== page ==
Fig12_7Spiral_shape_M51.jpg

Fig12_7Spiral_shape_M51.jpg

Fig. 12.7 . Lord Rosse (1800-1867) discovered the spiral structure of Messier 51, abbreviated M 51, using his 1.8-m (72-inch) telescope in the spring of 1845, and he subsequently found at least a dozen other nebulae with a spiral shape. In his description of this drawing of M 51, published in 1850, Rosse attributed the spiral pattern to rotation of the nebula. Camille Flammarion (1842-1925) included this sketch in his popular books about astronomy, leading to a growing awareness of spiral nebulae, and it might have inspired the swirls of starlight found in Vincent Van Gogh’s (1853-1890) painting of the Starry Night. We now know that M 51, also designated NGC 5194 and called the Whirlpool Galaxy, is a magnificent, rotating spiral galaxy located 35 million light-years away, with a small, irregular companion NGC 5195 separated from the center of M 51 by about 10 million light-years. [Reproduced from The Earl of Rosse, Observations of the Nebulae, Philosophical Transactions of the Royal Society, pages 110-124, plate 35 (1850).]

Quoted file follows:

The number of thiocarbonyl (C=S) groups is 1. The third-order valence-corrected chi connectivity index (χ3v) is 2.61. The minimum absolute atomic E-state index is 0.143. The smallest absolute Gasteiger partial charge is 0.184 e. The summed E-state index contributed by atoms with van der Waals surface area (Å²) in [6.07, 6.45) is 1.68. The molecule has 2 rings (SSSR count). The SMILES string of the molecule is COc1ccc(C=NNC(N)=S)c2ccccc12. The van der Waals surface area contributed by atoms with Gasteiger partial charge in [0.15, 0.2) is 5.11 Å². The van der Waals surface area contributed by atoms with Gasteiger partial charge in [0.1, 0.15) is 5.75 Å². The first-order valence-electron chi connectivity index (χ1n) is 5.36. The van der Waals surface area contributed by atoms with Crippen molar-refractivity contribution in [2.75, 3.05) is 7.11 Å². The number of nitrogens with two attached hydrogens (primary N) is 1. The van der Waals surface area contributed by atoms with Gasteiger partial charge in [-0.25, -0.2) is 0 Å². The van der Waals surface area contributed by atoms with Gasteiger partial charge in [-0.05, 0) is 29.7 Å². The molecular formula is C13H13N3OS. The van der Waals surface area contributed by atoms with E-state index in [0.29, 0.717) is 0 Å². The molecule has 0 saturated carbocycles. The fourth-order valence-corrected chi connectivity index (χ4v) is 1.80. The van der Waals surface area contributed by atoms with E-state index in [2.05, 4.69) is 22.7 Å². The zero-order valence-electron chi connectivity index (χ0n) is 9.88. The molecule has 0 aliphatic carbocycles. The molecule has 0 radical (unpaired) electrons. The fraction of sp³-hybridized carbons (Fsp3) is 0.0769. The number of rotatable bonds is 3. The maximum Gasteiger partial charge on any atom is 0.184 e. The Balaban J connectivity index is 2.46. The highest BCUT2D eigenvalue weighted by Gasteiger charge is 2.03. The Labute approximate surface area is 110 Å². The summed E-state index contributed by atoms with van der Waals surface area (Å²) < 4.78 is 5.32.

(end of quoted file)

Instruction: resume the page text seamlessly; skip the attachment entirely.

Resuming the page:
Copyright 2010, Professor Kenneth R. Lang, Tufts University